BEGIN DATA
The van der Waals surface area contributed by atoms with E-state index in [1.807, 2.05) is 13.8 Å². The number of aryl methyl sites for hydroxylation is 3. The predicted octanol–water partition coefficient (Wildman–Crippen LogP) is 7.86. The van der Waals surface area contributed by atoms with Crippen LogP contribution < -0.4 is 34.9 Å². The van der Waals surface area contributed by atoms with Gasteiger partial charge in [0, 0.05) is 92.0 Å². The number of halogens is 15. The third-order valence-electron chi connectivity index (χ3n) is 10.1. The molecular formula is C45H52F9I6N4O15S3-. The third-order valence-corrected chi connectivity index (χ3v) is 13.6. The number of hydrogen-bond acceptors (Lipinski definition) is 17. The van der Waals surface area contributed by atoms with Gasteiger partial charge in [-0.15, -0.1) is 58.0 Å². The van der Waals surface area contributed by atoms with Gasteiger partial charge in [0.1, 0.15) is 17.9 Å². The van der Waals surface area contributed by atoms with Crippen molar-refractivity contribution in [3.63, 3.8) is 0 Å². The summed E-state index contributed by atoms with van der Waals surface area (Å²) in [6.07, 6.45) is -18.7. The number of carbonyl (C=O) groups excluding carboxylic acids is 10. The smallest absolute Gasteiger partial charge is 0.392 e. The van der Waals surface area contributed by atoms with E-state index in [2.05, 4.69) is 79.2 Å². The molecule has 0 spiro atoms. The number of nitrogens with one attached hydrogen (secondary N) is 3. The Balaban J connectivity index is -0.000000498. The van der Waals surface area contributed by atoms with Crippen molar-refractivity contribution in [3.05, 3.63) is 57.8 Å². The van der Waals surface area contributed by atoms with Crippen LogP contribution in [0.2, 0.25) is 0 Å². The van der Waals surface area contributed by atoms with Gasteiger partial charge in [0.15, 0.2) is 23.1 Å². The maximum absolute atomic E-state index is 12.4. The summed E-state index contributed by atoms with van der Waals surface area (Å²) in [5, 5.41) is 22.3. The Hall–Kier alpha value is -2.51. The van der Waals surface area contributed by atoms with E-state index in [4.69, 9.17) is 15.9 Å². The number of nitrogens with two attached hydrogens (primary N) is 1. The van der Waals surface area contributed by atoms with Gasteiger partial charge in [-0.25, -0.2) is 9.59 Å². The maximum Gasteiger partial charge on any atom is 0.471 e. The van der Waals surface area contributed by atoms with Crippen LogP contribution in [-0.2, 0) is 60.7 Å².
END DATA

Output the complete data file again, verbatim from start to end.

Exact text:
The van der Waals surface area contributed by atoms with E-state index in [1.807, 2.05) is 13.8 Å². The number of aryl methyl sites for hydroxylation is 3. The predicted octanol–water partition coefficient (Wildman–Crippen LogP) is 7.86. The van der Waals surface area contributed by atoms with Crippen LogP contribution < -0.4 is 34.9 Å². The van der Waals surface area contributed by atoms with Gasteiger partial charge in [0, 0.05) is 92.0 Å². The number of halogens is 15. The third-order valence-electron chi connectivity index (χ3n) is 10.1. The molecular formula is C45H52F9I6N4O15S3-. The third-order valence-corrected chi connectivity index (χ3v) is 13.6. The number of hydrogen-bond acceptors (Lipinski definition) is 17. The van der Waals surface area contributed by atoms with Gasteiger partial charge in [-0.15, -0.1) is 58.0 Å². The van der Waals surface area contributed by atoms with Gasteiger partial charge in [0.1, 0.15) is 17.9 Å². The van der Waals surface area contributed by atoms with Crippen molar-refractivity contribution in [3.63, 3.8) is 0 Å². The summed E-state index contributed by atoms with van der Waals surface area (Å²) in [6.07, 6.45) is -18.7. The number of carbonyl (C=O) groups excluding carboxylic acids is 10. The smallest absolute Gasteiger partial charge is 0.392 e. The van der Waals surface area contributed by atoms with E-state index in [2.05, 4.69) is 79.2 Å². The molecule has 0 spiro atoms. The number of nitrogens with one attached hydrogen (secondary N) is 3. The Balaban J connectivity index is -0.000000498. The van der Waals surface area contributed by atoms with Crippen molar-refractivity contribution in [3.05, 3.63) is 57.8 Å². The van der Waals surface area contributed by atoms with Crippen LogP contribution in [0.2, 0.25) is 0 Å². The van der Waals surface area contributed by atoms with Gasteiger partial charge in [0.15, 0.2) is 23.1 Å². The maximum absolute atomic E-state index is 12.4. The summed E-state index contributed by atoms with van der Waals surface area (Å²) in [5, 5.41) is 22.3. The Hall–Kier alpha value is -2.51. The van der Waals surface area contributed by atoms with E-state index in [4.69, 9.17) is 15.9 Å². The number of nitrogens with two attached hydrogens (primary N) is 1. The van der Waals surface area contributed by atoms with Gasteiger partial charge in [-0.25, -0.2) is 9.59 Å². The maximum Gasteiger partial charge on any atom is 0.471 e. The van der Waals surface area contributed by atoms with Crippen LogP contribution in [-0.2, 0) is 60.7 Å².